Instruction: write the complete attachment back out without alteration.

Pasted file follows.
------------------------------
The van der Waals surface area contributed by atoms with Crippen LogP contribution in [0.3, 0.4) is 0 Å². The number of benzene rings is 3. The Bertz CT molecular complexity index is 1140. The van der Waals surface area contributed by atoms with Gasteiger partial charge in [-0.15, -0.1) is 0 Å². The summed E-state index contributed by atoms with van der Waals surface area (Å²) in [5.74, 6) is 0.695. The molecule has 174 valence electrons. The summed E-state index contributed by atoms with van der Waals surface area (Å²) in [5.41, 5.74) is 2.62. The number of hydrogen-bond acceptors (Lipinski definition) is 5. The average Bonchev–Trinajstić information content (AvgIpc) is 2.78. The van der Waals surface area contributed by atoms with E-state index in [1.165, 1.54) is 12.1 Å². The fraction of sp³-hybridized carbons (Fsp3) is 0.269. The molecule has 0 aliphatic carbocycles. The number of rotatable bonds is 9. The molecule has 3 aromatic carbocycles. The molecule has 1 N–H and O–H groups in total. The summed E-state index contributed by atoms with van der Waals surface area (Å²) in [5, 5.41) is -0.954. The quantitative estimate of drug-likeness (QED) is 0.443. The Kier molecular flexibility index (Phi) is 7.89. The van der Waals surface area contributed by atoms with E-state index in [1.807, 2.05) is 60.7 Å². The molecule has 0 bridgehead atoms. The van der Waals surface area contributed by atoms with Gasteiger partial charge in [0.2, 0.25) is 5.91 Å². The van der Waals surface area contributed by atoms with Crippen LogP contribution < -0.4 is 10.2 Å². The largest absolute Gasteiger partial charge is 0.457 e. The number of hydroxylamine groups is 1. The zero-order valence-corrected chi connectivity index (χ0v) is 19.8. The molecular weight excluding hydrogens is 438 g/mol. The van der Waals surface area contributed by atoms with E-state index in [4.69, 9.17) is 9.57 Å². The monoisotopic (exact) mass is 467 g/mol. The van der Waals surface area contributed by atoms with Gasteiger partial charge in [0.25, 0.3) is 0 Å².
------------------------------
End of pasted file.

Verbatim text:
The van der Waals surface area contributed by atoms with Crippen LogP contribution in [0.3, 0.4) is 0 Å². The number of benzene rings is 3. The Bertz CT molecular complexity index is 1140. The van der Waals surface area contributed by atoms with Gasteiger partial charge in [-0.15, -0.1) is 0 Å². The summed E-state index contributed by atoms with van der Waals surface area (Å²) in [5.74, 6) is 0.695. The molecule has 174 valence electrons. The summed E-state index contributed by atoms with van der Waals surface area (Å²) in [5.41, 5.74) is 2.62. The number of hydrogen-bond acceptors (Lipinski definition) is 5. The average Bonchev–Trinajstić information content (AvgIpc) is 2.78. The van der Waals surface area contributed by atoms with E-state index in [1.165, 1.54) is 12.1 Å². The fraction of sp³-hybridized carbons (Fsp3) is 0.269. The molecule has 0 aliphatic carbocycles. The number of rotatable bonds is 9. The molecule has 3 aromatic carbocycles. The molecule has 1 N–H and O–H groups in total. The summed E-state index contributed by atoms with van der Waals surface area (Å²) in [5, 5.41) is -0.954. The quantitative estimate of drug-likeness (QED) is 0.443. The Kier molecular flexibility index (Phi) is 7.89. The van der Waals surface area contributed by atoms with E-state index in [1.807, 2.05) is 60.7 Å². The molecule has 0 bridgehead atoms. The van der Waals surface area contributed by atoms with Gasteiger partial charge in [0.2, 0.25) is 5.91 Å². The van der Waals surface area contributed by atoms with Crippen LogP contribution < -0.4 is 10.2 Å². The largest absolute Gasteiger partial charge is 0.457 e. The number of hydroxylamine groups is 1. The zero-order valence-corrected chi connectivity index (χ0v) is 19.8. The molecular weight excluding hydrogens is 438 g/mol. The van der Waals surface area contributed by atoms with E-state index in [4.69, 9.17) is 9.57 Å². The monoisotopic (exact) mass is 467 g/mol. The van der Waals surface area contributed by atoms with Gasteiger partial charge in [0.25, 0.3) is 0 Å².